Pre-Budget meeting
PM Modi during the pre-Budget meeting with economists.Twitter handle of Narendra Modi

Various economists told Prime Minister Narendra Modi and his Cabinet in the pre-Budget meeting that the Central government should focus on issues such as generating jobs, fixing agricultural distress and maintaining fiscal consolidation, Business Standard reported.

Along with prime minister, Finance Minister Arun Jaitley and other Cabinet ministers, the meeting was attended by various economists and social experts.

The economists further suggested that government follow the fiscal consolidation roadmap even if the corporate tax is reduced from the current rate of 30 percent.

They also preferred re-introduction of the long-term capital gains (LTCG) tax on listed securities and mutual funds.

Currently, equities, preference shares or equity-linked mutual fund (MF) schemes for an investment of less than 12 months attract a short-term capital gain (STCG) tax of 15 percent besides surcharge and cess. Meanwhile, gains on equity investment beyond 12 months are exempted from taxes if the securities transaction tax (STT) is paid on the sale transaction.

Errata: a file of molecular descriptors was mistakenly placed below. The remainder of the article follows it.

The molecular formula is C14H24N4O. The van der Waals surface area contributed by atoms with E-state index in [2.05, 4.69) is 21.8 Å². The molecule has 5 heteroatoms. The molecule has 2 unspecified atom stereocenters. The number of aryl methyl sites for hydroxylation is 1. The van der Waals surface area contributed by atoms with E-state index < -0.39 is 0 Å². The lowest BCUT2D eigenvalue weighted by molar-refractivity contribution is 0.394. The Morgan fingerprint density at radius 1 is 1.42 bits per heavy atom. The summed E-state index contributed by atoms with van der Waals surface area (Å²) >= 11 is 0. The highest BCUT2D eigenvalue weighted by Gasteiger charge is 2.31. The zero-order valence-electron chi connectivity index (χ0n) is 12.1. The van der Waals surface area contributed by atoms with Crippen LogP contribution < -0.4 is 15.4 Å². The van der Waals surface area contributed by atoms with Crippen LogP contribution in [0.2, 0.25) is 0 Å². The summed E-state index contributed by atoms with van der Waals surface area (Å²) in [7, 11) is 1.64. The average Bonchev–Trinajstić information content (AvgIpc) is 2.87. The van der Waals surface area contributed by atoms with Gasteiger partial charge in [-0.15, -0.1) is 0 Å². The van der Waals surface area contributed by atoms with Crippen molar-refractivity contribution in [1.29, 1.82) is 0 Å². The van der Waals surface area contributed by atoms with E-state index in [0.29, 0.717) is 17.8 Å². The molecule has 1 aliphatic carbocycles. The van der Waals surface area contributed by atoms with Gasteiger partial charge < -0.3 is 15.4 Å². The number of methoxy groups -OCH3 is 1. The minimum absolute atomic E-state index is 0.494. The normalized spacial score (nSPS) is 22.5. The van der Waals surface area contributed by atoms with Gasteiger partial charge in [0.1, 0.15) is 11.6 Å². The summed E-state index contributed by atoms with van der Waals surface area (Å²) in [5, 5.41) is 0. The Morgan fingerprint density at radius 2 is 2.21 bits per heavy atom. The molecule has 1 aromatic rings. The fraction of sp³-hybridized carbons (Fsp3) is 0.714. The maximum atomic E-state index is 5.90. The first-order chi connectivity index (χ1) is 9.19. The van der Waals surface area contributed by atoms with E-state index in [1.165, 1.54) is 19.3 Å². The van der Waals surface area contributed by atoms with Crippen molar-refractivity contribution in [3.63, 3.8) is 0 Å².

Market participants believe if the government brings in LTCG tax on equity investments, it would be negative for investors.

The economists also favoured the idea of extending the holding period of STCG tax from one year to three years, reported the business daily.

Jaitley is scheduled to table the Union Budget for the financial year 2018-19 on February 1.

On the agricultural front, the experts suggested that the Central government create more jobs in rural areas, change the crop geometry, and improve linkage of farmers to markets.

"We made a suggestion that there is no reason why there should be a distortion in the choice between long-term capital gains on debt-based assets and equity-based assets," BS quoted economist and former member of the Prime Minister's Economic Advisory Council M Govinda Rao as saying.

Quoting sources, BS also reported that employment and the need for high-frequency data on employment was another major talking point in the meeting.